Conventional engine oils begin life as crude oil pumped from underground reservoirs. Raw crude contains impurities that need to be removed and require further refinement to get the oil to a specific viscosity. Conventional engine oils consist of approximately 80 percent refined crude oil (called base oil). The remaining 20 percent are additives that serve numerous purposes, such as enhancing base oil properties, suppressing certain base oil properties, and adding new properties to the formulation. Usually, these additives are what distinctly separate one crankcase oil product from another.
- Crankcase oils protect engines by:
- Creating a thin layer of lubricating film between the metal surfaces that slide or roll against each other. This layer reduces friction and wear.
- Reducing the buildup of internal sludge and deposits.
- Transporting or dispersing contaminants such as dirt, sludge, soot, and metal particles. These contaminants are removed when the oil passes through the filters.
- Transferring the heat generated by the engine into the “cooler” oil circulation.
- Protecting metal surfaces from rust and corrosion.
- Improving fuel economy by decreasing friction between moving parts.
- Helping the oil pump deliver the correct value of oil more effectively by reducing the amount of bubbled air throughout the body of the oil and foam or froth.
- Conditioning engine seals to reduce leaks.
- Maintaining acceptable viscosities (thicknesses) for hot and cold operating temperatures.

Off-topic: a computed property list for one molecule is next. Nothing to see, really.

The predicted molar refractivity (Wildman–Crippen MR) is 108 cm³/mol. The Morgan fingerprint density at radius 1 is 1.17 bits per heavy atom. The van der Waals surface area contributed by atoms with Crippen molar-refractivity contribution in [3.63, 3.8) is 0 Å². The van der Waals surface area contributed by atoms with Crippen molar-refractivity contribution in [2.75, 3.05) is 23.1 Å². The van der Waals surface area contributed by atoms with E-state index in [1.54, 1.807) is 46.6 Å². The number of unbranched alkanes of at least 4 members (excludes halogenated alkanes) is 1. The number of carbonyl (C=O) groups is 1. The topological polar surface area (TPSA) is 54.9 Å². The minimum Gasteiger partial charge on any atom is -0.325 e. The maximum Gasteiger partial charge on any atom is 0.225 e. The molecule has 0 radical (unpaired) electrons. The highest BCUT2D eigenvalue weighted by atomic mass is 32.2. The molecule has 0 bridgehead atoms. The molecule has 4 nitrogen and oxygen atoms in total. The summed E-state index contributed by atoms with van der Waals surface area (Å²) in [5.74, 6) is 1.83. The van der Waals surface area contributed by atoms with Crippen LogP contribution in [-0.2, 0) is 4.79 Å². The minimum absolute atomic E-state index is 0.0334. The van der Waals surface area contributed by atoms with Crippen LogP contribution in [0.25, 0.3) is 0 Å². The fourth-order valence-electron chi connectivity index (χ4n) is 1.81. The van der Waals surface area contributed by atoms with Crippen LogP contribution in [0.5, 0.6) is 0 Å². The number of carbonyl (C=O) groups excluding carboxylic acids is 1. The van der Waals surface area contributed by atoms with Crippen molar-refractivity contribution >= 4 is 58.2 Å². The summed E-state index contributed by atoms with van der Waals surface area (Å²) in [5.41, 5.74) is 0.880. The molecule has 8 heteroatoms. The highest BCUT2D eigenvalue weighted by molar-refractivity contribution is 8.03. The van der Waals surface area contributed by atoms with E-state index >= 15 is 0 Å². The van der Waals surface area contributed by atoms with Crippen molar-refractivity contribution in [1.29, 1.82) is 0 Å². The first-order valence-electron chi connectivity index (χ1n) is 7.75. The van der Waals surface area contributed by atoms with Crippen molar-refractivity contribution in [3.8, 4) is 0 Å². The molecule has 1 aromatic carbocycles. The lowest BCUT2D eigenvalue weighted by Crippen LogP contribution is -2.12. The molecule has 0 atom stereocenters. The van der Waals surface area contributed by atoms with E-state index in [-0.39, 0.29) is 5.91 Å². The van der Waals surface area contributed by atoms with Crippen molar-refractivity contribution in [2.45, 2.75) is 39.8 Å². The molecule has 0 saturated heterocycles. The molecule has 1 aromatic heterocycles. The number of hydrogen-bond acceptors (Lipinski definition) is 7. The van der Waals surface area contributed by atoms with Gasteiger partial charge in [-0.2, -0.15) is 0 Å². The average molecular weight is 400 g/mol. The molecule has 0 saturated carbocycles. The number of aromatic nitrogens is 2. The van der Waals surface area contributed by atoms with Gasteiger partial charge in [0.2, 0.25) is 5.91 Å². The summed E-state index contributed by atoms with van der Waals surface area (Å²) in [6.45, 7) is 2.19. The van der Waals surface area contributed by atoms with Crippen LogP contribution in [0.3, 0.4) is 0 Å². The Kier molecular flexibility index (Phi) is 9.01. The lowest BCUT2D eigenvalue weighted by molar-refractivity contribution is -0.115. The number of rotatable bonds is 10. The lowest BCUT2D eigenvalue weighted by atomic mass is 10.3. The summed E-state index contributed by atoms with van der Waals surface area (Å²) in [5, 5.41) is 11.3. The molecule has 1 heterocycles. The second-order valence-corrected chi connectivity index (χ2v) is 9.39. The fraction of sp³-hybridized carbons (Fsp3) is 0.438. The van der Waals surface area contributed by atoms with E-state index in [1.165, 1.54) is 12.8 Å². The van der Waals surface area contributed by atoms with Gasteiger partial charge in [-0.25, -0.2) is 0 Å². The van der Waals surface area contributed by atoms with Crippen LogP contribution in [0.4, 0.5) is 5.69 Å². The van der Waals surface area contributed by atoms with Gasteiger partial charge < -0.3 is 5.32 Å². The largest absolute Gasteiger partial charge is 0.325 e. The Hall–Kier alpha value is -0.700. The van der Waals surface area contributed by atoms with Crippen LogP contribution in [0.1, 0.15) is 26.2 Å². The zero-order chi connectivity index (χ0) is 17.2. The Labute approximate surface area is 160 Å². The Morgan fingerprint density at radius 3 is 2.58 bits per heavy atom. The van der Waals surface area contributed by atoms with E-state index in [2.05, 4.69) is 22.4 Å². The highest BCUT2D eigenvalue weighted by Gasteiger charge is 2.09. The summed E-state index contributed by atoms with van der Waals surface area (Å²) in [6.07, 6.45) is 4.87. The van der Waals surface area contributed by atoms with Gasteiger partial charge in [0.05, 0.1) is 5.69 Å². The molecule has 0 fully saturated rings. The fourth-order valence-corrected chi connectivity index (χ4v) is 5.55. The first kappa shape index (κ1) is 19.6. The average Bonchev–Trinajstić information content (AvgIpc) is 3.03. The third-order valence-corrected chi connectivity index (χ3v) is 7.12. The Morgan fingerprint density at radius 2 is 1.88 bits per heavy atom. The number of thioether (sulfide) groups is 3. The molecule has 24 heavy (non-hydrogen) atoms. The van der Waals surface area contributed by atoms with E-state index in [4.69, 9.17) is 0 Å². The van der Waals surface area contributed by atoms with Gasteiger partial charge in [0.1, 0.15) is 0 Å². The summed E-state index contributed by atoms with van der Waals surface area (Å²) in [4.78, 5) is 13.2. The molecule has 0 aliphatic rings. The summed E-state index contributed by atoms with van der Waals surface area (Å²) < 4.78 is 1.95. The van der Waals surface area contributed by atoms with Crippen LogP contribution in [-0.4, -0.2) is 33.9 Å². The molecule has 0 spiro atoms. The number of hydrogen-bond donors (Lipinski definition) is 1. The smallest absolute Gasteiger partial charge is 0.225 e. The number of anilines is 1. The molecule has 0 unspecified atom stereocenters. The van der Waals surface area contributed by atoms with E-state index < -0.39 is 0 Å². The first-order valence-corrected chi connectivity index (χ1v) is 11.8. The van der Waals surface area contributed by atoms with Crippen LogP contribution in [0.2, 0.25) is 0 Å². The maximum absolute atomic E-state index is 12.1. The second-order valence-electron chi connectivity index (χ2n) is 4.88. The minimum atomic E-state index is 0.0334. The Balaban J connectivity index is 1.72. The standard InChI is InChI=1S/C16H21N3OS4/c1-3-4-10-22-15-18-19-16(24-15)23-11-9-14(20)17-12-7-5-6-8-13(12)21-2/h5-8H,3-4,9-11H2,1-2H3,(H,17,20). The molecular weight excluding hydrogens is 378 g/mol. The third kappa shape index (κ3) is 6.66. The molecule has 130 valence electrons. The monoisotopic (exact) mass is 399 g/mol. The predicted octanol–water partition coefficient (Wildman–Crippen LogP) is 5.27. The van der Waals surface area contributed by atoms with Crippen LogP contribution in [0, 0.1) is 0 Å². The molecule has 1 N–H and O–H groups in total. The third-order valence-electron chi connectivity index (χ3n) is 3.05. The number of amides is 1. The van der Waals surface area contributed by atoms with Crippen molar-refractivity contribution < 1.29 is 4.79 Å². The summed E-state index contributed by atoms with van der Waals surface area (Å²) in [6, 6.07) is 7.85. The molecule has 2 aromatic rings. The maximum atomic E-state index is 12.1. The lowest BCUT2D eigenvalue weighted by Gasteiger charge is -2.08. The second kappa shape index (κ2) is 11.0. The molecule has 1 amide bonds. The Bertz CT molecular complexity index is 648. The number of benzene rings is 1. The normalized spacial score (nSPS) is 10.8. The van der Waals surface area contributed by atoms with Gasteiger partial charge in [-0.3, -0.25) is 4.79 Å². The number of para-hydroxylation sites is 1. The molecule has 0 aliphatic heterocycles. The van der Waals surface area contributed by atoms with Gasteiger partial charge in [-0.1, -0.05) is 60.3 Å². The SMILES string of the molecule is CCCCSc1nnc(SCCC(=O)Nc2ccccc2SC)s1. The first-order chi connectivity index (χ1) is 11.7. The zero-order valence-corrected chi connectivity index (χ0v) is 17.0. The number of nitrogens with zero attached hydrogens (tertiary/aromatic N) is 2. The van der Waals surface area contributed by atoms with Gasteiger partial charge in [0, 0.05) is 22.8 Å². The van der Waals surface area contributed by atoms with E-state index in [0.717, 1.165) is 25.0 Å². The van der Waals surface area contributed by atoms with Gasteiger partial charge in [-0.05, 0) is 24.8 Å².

And you thought oil was only for lubrication!
Make The Oil Work for You
Make sure to change oil and filters at the intervals the manufacturer recommends.
If you wait to change the oil, it’s not a linear degradation. In other words, there is a sharp fall-off in engine oil performance. If you are a short-trip driver, it is probably beneficial to change the oil more frequently. If you are a long-haul driver, you can extend the oil change somewhat.
If the vehicle is newer you can extend it. If the vehicle is older, then it will require more frequent oil changes. Many factors influence an oil’s life expectancy, but at the end of the day, you need to change the oil and filter at timely intervals to avoid permanent engine damage.
Temperature Controls Viscosity
Temperature determines how easily an oil will flow through an engine and the thickness of the oil lubricating films. The temperature inside a gasoline or diesel engine can reach 300ºF or greater for brief moments. This is important, because at higher temperatures, oils get thin and flow more like water.
In fact, the oil can get so thin that it cannot provide the oil-film thickness that separates the two moving surfaces it is trying to protect. Most parts need to basically “hydroplane,” just as worn tires on a wet pavement do. Engines need a minimum viscosity to achieve the separation between parts, but the specific viscosity engines need is based on the specific parts, engines, temperatures, speed, and loading.